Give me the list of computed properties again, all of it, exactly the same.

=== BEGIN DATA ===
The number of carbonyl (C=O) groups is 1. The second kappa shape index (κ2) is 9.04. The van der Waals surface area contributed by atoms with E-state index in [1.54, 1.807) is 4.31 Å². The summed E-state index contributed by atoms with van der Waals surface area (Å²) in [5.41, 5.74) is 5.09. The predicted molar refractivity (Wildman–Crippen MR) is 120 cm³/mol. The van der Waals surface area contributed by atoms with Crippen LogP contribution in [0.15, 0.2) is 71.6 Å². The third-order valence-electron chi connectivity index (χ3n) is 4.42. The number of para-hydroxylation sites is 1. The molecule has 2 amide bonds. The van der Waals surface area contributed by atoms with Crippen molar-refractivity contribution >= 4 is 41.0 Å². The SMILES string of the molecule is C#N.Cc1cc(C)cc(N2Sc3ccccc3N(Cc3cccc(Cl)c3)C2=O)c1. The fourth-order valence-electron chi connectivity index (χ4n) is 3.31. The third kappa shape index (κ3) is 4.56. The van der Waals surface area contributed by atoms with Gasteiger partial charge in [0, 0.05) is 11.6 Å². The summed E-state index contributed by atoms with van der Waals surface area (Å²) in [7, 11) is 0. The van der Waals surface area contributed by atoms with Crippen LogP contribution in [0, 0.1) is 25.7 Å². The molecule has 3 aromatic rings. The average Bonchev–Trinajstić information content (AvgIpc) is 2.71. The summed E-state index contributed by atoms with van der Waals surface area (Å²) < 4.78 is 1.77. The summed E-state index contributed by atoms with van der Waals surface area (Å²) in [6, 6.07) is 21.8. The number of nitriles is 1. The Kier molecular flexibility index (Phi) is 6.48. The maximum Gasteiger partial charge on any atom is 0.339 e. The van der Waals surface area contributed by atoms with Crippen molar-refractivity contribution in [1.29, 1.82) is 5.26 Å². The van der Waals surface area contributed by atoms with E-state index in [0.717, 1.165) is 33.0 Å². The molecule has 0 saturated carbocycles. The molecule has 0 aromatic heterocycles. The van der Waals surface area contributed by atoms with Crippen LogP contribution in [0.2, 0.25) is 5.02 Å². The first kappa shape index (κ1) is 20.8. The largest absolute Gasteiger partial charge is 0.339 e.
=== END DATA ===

The number of carbonyl (C=O) groups is 1. The second kappa shape index (κ2) is 9.04. The van der Waals surface area contributed by atoms with E-state index in [1.54, 1.807) is 4.31 Å². The summed E-state index contributed by atoms with van der Waals surface area (Å²) in [5.41, 5.74) is 5.09. The predicted molar refractivity (Wildman–Crippen MR) is 120 cm³/mol. The van der Waals surface area contributed by atoms with Crippen LogP contribution in [0.15, 0.2) is 71.6 Å². The third-order valence-electron chi connectivity index (χ3n) is 4.42. The number of para-hydroxylation sites is 1. The molecule has 2 amide bonds. The van der Waals surface area contributed by atoms with Crippen molar-refractivity contribution >= 4 is 41.0 Å². The SMILES string of the molecule is C#N.Cc1cc(C)cc(N2Sc3ccccc3N(Cc3cccc(Cl)c3)C2=O)c1. The fourth-order valence-electron chi connectivity index (χ4n) is 3.31. The third kappa shape index (κ3) is 4.56. The van der Waals surface area contributed by atoms with Gasteiger partial charge in [0, 0.05) is 11.6 Å². The summed E-state index contributed by atoms with van der Waals surface area (Å²) in [7, 11) is 0. The van der Waals surface area contributed by atoms with Crippen LogP contribution in [0, 0.1) is 25.7 Å². The molecule has 3 aromatic rings. The average Bonchev–Trinajstić information content (AvgIpc) is 2.71. The summed E-state index contributed by atoms with van der Waals surface area (Å²) < 4.78 is 1.77. The summed E-state index contributed by atoms with van der Waals surface area (Å²) in [6, 6.07) is 21.8. The number of nitriles is 1. The Kier molecular flexibility index (Phi) is 6.48. The maximum Gasteiger partial charge on any atom is 0.339 e. The van der Waals surface area contributed by atoms with Crippen molar-refractivity contribution in [1.29, 1.82) is 5.26 Å². The van der Waals surface area contributed by atoms with E-state index in [0.717, 1.165) is 33.0 Å². The molecule has 0 saturated carbocycles. The molecule has 0 aromatic heterocycles. The van der Waals surface area contributed by atoms with Crippen LogP contribution in [0.2, 0.25) is 5.02 Å². The first kappa shape index (κ1) is 20.8. The largest absolute Gasteiger partial charge is 0.339 e.